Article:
Of course, there’s one title on Apocalypso that’s familiar to anyone who was within earshot of Top 40 radio in 1982, “Only the Lonely”. While the re-recorded, hit single version on All Four One has certainly outlived the trappings of the era, the Apocalypso version accentuates the tune’s timeless melody. Both Davis’ voice and Jourard’s sax solo are just as appealing and powerful in the original incarnation of the song. Even the ubiquity of “Only the Lonely” has not curbed Davis from gleaning new insights about it over the years. “I sat in at a gay pride in Portland and just did that song”, she recalls. “I’ve always had a great gay following. I always figured it was because I’m so dramatic and the shenanigans onstage but I started singing the lyrics: ‘We walk the loneliest mile . . .’ It’s a goddamn gay anthem is what it is! It’s all about alienation and I write a lot about that. That was a wonderful epiphany and a great moment.” To think Capitol didn’t hear a hit single on Apocalypso . . .
“It makes me feel good now”
On the first night of the Apocalypso tour in Philadelphia, Martha Davis is concerned. “I hope people can take this.” She’s referring to the set list and has taken to YouTube and the Motels Facebook page to warn audiences in advance that, though hits will be played, the concert will revolve around Apocalypso, both in repertoire and mood. “It’s going to start off with a song called ‘All the Rage’, which is off the This album,” Davis reveals. “My first line is, ‘I was born the day the earth died and I never met my mother’. Basically in my head, I’m seeing (the set) like one of those old movies where they show you the ending first. All of the songs are kind of how we got there and then we end with ‘Apocalypso’.”
Davis needn’t worry. The audience enthusiastically embraces the Apocalypso material. Demo songs like “Obvioso” and “Don’t You Remember” are total revelations onstage. “Before we got polished by the record company, this is what we were,” Davis tells the crowd after a particularly mesmerizing performance of Jourard’s “Fiasco”. In fact, the voltaic energy exhibited during “Mission of Mercy” nearly supplants both the Apocalypso and All Four One versions of the song. As promised, the hits are played during a five-song encore.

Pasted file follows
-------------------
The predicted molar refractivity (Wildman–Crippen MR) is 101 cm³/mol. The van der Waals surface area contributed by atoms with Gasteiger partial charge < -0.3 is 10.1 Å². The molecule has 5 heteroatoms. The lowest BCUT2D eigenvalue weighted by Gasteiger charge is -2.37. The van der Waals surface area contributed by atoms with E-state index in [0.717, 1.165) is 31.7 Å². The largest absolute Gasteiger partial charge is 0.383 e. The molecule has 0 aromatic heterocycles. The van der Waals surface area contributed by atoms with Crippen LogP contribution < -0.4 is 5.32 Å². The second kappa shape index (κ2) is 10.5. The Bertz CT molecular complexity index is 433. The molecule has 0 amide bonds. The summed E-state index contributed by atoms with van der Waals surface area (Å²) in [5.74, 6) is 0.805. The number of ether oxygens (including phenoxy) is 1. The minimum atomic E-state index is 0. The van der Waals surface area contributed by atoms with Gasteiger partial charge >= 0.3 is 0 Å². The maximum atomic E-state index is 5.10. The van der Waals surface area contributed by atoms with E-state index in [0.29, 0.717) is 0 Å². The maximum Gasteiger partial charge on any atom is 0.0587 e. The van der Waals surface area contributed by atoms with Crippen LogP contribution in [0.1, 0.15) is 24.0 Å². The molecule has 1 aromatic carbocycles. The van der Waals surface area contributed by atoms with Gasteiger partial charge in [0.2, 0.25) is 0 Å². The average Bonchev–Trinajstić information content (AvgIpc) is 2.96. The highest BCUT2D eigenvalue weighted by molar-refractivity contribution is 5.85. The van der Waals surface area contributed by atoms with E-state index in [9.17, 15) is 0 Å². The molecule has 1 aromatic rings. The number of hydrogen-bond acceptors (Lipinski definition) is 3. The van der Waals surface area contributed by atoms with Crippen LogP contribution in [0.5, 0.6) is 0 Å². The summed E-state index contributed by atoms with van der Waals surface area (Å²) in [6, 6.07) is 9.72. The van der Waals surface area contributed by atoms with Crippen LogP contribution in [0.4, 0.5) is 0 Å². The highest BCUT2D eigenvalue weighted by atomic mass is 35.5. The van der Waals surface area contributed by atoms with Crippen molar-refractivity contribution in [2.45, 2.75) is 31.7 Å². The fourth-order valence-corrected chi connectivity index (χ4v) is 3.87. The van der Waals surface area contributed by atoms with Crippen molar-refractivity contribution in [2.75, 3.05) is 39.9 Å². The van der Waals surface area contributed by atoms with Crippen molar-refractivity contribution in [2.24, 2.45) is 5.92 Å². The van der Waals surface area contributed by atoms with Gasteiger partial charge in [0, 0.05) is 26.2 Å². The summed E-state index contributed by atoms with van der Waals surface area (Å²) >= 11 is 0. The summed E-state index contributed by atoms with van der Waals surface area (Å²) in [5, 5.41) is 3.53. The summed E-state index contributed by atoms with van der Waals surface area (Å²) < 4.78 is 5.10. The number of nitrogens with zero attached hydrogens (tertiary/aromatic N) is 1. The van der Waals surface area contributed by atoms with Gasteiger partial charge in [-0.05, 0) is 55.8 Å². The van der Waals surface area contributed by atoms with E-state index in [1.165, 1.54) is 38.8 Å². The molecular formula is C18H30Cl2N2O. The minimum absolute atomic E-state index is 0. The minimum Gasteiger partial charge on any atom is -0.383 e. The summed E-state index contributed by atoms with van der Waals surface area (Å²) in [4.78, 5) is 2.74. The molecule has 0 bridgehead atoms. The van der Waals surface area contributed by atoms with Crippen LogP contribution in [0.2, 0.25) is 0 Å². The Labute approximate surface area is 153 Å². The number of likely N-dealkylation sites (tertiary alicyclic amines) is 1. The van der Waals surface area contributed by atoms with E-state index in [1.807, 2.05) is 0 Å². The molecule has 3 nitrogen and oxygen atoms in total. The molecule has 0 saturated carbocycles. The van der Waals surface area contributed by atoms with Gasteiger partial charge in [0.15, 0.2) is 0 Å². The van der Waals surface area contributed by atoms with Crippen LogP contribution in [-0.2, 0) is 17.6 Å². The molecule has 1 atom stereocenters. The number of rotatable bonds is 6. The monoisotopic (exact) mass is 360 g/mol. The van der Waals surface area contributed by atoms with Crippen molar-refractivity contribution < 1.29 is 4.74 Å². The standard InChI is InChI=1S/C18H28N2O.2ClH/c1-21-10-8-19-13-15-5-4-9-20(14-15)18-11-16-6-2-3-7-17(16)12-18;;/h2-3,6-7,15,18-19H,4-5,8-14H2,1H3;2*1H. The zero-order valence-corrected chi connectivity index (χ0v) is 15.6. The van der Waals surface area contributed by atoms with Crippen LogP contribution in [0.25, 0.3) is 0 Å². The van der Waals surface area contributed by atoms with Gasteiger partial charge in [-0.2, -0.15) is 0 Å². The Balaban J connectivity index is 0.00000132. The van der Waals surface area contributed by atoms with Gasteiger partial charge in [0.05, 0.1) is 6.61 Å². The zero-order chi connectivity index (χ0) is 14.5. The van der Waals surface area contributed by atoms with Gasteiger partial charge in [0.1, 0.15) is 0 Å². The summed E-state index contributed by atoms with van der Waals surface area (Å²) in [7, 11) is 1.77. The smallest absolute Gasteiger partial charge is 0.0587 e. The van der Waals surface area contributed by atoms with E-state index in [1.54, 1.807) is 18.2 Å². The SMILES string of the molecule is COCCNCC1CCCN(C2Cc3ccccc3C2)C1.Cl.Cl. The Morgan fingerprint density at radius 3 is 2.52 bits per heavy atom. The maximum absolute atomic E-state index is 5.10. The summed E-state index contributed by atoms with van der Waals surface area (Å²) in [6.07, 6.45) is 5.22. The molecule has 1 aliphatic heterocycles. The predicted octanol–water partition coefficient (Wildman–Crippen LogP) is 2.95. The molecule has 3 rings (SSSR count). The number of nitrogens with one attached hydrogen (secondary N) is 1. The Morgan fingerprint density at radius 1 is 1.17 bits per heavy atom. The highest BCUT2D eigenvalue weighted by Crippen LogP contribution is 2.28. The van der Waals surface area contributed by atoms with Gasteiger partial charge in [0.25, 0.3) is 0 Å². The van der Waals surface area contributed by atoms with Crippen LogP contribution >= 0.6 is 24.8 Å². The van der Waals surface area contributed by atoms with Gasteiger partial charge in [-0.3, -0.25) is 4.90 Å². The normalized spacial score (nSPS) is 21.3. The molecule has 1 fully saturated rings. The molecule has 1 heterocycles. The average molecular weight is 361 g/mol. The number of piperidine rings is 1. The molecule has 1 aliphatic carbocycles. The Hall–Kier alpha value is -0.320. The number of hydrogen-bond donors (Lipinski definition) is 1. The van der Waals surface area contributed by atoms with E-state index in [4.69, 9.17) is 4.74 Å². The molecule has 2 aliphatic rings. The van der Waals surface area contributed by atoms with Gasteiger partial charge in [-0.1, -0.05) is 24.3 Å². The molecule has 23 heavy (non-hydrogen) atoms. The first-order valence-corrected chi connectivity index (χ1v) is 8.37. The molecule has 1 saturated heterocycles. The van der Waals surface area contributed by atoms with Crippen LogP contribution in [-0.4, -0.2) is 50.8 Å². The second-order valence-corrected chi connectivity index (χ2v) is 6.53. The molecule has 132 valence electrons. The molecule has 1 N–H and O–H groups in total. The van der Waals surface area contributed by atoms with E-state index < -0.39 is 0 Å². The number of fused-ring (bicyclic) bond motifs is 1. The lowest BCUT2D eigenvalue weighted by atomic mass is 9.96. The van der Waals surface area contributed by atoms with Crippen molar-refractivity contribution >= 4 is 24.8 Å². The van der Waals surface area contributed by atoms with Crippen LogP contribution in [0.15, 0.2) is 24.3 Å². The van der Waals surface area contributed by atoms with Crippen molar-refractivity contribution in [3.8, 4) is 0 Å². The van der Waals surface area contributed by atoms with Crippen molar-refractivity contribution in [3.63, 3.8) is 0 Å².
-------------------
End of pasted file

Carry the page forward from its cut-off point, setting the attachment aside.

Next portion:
All throughout, the tightness of the band belies the fact that they’ve only had two days of rehearsal to prepare the new set. Marty Jourard has joined the Motels on sax and keys for the first round of Apocalypso dates. Ironically, one of the original members is now the new guy. “We have Marty, which is fantastic,” exclaims Davis. “Everybody loves him.” The band is rounded out by Clint Walsh on guitar, Nicholas Johns on keyboards, Brady Willis on bass, and Tig Moore on drums. “These guys are young and talented,” Davis continues. “They’re sweet. They’re the nicest guys in the world. No egos, no trips. We have the best time.” Swaying dreamily to Jourard’s sax solo on “Lost But Not Forgotten” and stridently strumming her guitar on “Art Fails”, Martha Davis is clearly enjoying the return to Apocalypso.
Davis remains philosophical about periods like the recording of Apocalypso that challenged her resolve. Having long ago made peace with the past, her contentment at 60 years old stems from placing the preceding 30 years in perspective. “Life can be real shitty and a lot of real bad things can happen,” she says. “When those things happen, everyone’s allowed to wallow for a little bit but you also have to open your eyes because it’s during those times that all of the information comes. All of the big lessons come through the trials. I have many theories but one of my theories is—and I can’t think of anything that doesn’t do this—everything breathes, everything expands, everything contracts. It’s nothing to be afraid of. The worst thing that we can do is be overcome by fear.” Ever fearless, Martha Davis can tame even the most apocalyptic of flames.